Engineer A has an obligation to inform his employer of his private business activities

The BER ruled that Engineer A had an obligation to inform his employer of his private business activities. Is this fair to Engineer A? Why or why not?

Please 500 words essay answering this question

NSPE Board of Ethical Review
2/10/11 – Approved
Case No. 10-2
Pg. 1
Employment—Duty to Inform Employer of Outside Practice
Case No. 10-2
Facts:
Engineer A works as an employee for QRS Engineering on a full time basis. Engineer A also has his own separate engineering practice in which he performs services that are also performed by QRS Engineering. Engineer A’s work, including all client contacts, is done completely on his own time (evenings and weekends), using his own equipment and materials. Engineer A does not attempt to lure existing QRS Engineering clients to his engineering practice. The QRS Engineering Employee Handbook has no specific policy that addresses performing outside work, and Engineer A does not advise the firm of his outside practice.
Question:
Would it be ethical for Engineer A to continue to perform engineering services in his own engineering practice in the manner indicated?
References:
Section I.5. – NSPE Code of Ethics: Engineers, in the fulfillment of their professional duties, shall avoid deceptive acts.
Section II.4.a. – NSPE Code of Ethics: Engineers shall disclose all known or potential conflicts of interest that could influence or appear to influence their judgment or the quality of their services.
Section III.1.c. – NSPE Code of Ethics: Engineers shall not accept outside employment to the detriment of their regular work or interest. Before accepting any outside engineering employment, they will notify their employers.
Discussion:
The ethical issues involved in engineers performing services outside of regular employment has been an ongoing question for many years. There is a strong possibility that as a result of outside work, potential and actual conflicts could arise between the interests of the employer and the interests of the individual employed engineer, as well as ethical issues.
The NSPE Board of Ethical Review has had occasion to address some of these issues over the years. A recent BER case, Case No. 99-3, was one such case. In that case, Engineer A was employed by Company X. As a part of her job, Engineer A organized continuing education seminars (i.e., contacting speakers, making meeting arrangements). Company Y, a business competitor with Company X, was aware of Engineer A’s track record in organizing effective and well-received continuing education seminars. Company Y requested that Engineer A organize a continuing education
Copyright © 2010 National Society of Professional Engineer (NSPE) http://www.nspe.org. All rights reserved.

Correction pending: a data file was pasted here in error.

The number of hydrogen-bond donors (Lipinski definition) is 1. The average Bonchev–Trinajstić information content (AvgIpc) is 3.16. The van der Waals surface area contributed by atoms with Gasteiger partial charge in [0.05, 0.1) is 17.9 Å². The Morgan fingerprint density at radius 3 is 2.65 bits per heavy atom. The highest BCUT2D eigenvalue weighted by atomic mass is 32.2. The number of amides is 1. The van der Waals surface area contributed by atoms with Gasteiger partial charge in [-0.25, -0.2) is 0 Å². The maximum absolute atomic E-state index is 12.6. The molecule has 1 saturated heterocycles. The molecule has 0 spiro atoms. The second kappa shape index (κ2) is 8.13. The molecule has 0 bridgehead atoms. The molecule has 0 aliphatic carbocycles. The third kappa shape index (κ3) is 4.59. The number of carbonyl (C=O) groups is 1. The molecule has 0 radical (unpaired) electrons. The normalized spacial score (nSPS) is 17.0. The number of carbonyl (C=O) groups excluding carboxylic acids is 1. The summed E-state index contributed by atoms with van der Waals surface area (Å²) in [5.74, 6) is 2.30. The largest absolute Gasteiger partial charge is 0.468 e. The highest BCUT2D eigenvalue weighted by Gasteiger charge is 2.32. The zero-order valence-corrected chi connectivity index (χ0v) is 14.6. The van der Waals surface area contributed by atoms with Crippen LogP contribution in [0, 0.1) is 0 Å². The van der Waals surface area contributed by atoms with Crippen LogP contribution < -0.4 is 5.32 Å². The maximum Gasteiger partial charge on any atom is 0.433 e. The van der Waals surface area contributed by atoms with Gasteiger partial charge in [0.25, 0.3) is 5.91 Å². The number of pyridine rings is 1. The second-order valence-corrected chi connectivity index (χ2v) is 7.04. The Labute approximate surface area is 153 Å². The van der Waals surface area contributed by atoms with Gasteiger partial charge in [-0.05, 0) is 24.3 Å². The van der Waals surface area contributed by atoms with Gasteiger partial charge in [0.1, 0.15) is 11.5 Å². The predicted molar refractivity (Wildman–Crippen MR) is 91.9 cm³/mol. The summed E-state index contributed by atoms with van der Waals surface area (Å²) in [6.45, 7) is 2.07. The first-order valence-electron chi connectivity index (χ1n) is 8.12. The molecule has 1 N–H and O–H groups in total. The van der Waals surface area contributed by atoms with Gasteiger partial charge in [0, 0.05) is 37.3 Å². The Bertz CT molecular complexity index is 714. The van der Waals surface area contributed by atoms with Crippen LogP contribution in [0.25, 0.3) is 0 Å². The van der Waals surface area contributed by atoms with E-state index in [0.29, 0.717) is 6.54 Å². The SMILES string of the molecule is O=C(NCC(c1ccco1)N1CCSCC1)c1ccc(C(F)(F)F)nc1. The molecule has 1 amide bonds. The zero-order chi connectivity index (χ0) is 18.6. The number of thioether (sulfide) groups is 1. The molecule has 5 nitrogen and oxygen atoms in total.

To request permission to reproduce this NSPE Board of Ethical Review Case, please contact the NSPE Legal Department (legal@nspe.org).
NSPE Board of Ethical Review
2/10/11 – Approved
Case No. 10-2
Pg. 2
seminar for Company Y’s architects, engineers, and surveyors, whereby Company Y would pay Engineer A personally for such services. Engineer A agreed to provide the services. Engineer A told her supervisor about establishing the continuing education business generally but did not mention the services she would be providing to Company Y, a competitor of Company X. Under these circumstances, Company X, did not object.
In deciding it was not ethical for Engineer A to agree to provide continuing education seminar services to the competing Company Y without the knowledge and consent of her employer, the Board recognized the merit in having engineers work to promote and expand engineering education opportunities for engineers and other design professionals consistent with the NSPE Code of Ethics. The Board noted that with the increasing interest in continuing professional competency, life-long learning, and other educational programs, there will undoubtedly be a great need for knowledgeable and experienced engineers and others to provide services for the benefit of the engineering profession.
At the same time, the Board expressed concern about aspects of and the manner in which Engineer A pursued her activities in this area. The NSPE Code makes clear, said the Board, that before accepting outside employment, an engineer has an obligation to notify their employer. This obligation is intended, among other reasons, to permit the employer to evaluate whether the added burden of outside employment will have adverse consequences on the engineer’s ability to perform her employment on the employer’s behalf, but it is also intended to allow the employer the opportunity to assess whether the employee’s outside employment will be in conflict or adverse to the interests of the employer.